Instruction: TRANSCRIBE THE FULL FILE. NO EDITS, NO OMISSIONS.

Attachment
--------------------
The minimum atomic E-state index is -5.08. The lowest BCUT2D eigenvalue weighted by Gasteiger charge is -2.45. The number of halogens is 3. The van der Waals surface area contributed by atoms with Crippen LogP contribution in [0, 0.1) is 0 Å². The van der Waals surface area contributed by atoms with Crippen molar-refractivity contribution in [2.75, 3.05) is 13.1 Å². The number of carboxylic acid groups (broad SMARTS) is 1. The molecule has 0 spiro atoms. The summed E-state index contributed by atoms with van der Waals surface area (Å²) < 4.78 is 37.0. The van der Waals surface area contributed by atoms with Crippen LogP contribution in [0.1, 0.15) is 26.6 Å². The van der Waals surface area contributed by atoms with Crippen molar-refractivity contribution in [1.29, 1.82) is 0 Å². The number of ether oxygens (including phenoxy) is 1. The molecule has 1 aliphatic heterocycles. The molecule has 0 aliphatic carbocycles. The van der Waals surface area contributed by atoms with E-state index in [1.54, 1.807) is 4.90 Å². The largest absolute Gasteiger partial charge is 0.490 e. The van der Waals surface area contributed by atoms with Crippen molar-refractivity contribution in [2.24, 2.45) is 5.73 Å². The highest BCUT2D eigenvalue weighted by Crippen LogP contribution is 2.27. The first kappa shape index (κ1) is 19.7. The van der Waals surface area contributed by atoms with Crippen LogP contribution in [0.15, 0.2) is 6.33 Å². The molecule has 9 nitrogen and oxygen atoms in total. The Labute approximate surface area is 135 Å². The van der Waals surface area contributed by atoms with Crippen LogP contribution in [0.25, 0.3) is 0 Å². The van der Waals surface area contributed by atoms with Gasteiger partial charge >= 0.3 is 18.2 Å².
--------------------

The minimum atomic E-state index is -5.08. The lowest BCUT2D eigenvalue weighted by Gasteiger charge is -2.45. The number of halogens is 3. The van der Waals surface area contributed by atoms with Crippen LogP contribution in [0, 0.1) is 0 Å². The van der Waals surface area contributed by atoms with Crippen molar-refractivity contribution in [2.75, 3.05) is 13.1 Å². The number of carboxylic acid groups (broad SMARTS) is 1. The molecule has 0 spiro atoms. The summed E-state index contributed by atoms with van der Waals surface area (Å²) < 4.78 is 37.0. The van der Waals surface area contributed by atoms with Crippen LogP contribution in [0.1, 0.15) is 26.6 Å². The van der Waals surface area contributed by atoms with Crippen molar-refractivity contribution in [1.29, 1.82) is 0 Å². The number of ether oxygens (including phenoxy) is 1. The molecule has 1 aliphatic heterocycles. The molecule has 0 aliphatic carbocycles. The van der Waals surface area contributed by atoms with E-state index in [1.54, 1.807) is 4.90 Å². The largest absolute Gasteiger partial charge is 0.490 e. The van der Waals surface area contributed by atoms with Crippen molar-refractivity contribution in [2.24, 2.45) is 5.73 Å². The highest BCUT2D eigenvalue weighted by Crippen LogP contribution is 2.27. The first kappa shape index (κ1) is 19.7. The van der Waals surface area contributed by atoms with Crippen LogP contribution in [0.15, 0.2) is 6.33 Å². The molecule has 9 nitrogen and oxygen atoms in total. The Labute approximate surface area is 135 Å². The van der Waals surface area contributed by atoms with Crippen LogP contribution in [0.25, 0.3) is 0 Å². The van der Waals surface area contributed by atoms with Gasteiger partial charge >= 0.3 is 18.2 Å².